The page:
Fifty Shades of Grey has sparked a lot of debate. Some like the fact that a popular movie now breaks the taboo on BDSM and seeks to challenge common stereotypes. Others condemn the movie for romanticizing violence.
So far, however, no philosophers seem to have joined the debate. That’s unfortunate, for how we should assess Fifty Shades and its BDSM theme depends on a range of philosophical issues such as consent, harm, voluntariness, respect, dignity, and the role of fiction.
BDSM is a somewhat radical topic, and for philosophical purposes, that is often an advantage. Radical topics – like thought experiments – put our principles to the test. (If you think Fifty Shades is grotesque, you should be warned that it is a walk in the park compared to many of the standard thought experiments in ethics).
For philosophical reasons – and philosophical reasons only, of course – I recently went to watch Fifty Shades of Grey.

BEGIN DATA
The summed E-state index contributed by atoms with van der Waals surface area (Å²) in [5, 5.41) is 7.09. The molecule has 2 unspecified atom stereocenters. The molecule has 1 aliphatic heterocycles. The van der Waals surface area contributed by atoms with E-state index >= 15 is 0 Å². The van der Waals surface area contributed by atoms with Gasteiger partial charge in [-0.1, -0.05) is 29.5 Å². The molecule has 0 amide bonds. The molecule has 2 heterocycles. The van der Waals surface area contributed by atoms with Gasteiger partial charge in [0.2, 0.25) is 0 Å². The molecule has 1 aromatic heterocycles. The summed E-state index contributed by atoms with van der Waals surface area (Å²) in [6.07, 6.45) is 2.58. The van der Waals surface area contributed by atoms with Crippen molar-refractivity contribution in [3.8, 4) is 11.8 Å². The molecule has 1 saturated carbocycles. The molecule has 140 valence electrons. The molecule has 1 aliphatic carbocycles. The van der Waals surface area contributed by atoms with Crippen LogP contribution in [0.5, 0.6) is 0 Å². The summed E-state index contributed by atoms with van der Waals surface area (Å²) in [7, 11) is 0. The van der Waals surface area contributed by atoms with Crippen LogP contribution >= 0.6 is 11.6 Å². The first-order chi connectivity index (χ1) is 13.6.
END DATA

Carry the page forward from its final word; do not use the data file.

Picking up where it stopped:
Grey and Steele
To the extent that Fifty Shades has a plot, I shall now spoil it. The movie tells a straightforward story about Christian Grey – an intelligent, handsome, and very rich young man – and Anastasia Steele – an English literature major at a local college. They meet during an interview, find each other attractive, and initiate an affair. Christian is secretive, possessive, and controlling, and he is very much into BDSM. Anastasia lets Christian do some of his BDSM things with her, and she enjoys parts of it.
The views, opinions and positions expressed by these authors and blogs are theirs and do not necessarily represent that of the Bioethics Research Library and Kennedy Institute of Ethics or Georgetown University.